I woke up this morning wondering whether it’s time to unfurl the #NeverBernie banner.
There is no legitimate conservative case for a Castro-apologist, statist, socialist ideologue like Bernie—despite claims that Bernie-versus-Trump would be a strictly binary choice and yadda yadda. yadda . . .
We’ve heard all of this before.
But as some of us explained four years ago, we can refuse the choice of death by wood-chipper or death by arsenic. We are not morally obligated to accept the crap sandwiches offered by either major party.
#NeverBernie and #NeverTrump can be a thing. A sad and lonesome thing to be sure . . . but definitely a thing.
Let’s be clear here: Millions of voters who think that Trump is a disgrace and a disaster and who voted for Democrats in the midterms are going to balk at Bernieism, especially after a $1 billion oppo campaign and a belated media vetting process dismantles him in full public view over the course of the fall.
Our last, best hope is for this cup to pass from us because, let’s be honest, Bernie/Trump is a nightmare scenario for centrists, conservatives, and any contingent of voters who yearn for a non-crazy presidency. And besides: Neither Bernie nor his bots wants us—as they tell us with numbing regularity on Twitter.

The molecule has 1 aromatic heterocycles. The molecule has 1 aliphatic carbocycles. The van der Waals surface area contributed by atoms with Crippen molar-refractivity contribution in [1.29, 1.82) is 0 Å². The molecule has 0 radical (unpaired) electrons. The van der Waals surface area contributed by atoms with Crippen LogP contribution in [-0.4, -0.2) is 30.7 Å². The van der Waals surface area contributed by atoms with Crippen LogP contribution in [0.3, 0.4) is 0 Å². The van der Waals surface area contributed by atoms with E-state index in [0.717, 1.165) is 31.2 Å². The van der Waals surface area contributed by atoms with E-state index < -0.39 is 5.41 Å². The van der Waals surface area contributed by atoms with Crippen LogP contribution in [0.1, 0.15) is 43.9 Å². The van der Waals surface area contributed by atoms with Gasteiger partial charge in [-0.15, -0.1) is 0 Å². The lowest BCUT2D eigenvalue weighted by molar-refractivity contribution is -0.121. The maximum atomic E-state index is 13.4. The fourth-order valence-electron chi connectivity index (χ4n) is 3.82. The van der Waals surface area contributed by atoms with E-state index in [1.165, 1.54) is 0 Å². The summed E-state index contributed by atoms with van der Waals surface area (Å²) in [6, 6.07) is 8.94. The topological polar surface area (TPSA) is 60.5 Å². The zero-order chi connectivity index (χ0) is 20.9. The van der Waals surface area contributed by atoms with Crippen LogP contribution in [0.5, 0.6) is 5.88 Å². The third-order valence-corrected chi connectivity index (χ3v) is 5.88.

So this would seem to be a good time to make it perfectly clear that there are going to be voters who won’t give the Democrats a blank check this year. Their insanity does not confer upon us the obligation to also lose our minds. Maybe I’m just speaking for myself here, but I’m not interested in exchanging one toxic tribe for another.
I know, I know. #NeverBernie and #NeverTrump is going to be a lonely place. The merde will rain down from all sides. We would be Pariahs Squared. But I suspect that it will feel familiar: The “strange new respect” was always temporary.
The good news is that warning flags are being raised—by vulnerable Democrats who fear an electoral wipe out and by ex-Republicans who fear the same. And even by progressive pundits who are trying to stop the insanity.
But it’s getting late and the 2020 Democratic race feels an awful lot like the 2016 GOP primary campaign.
And we know how that ended.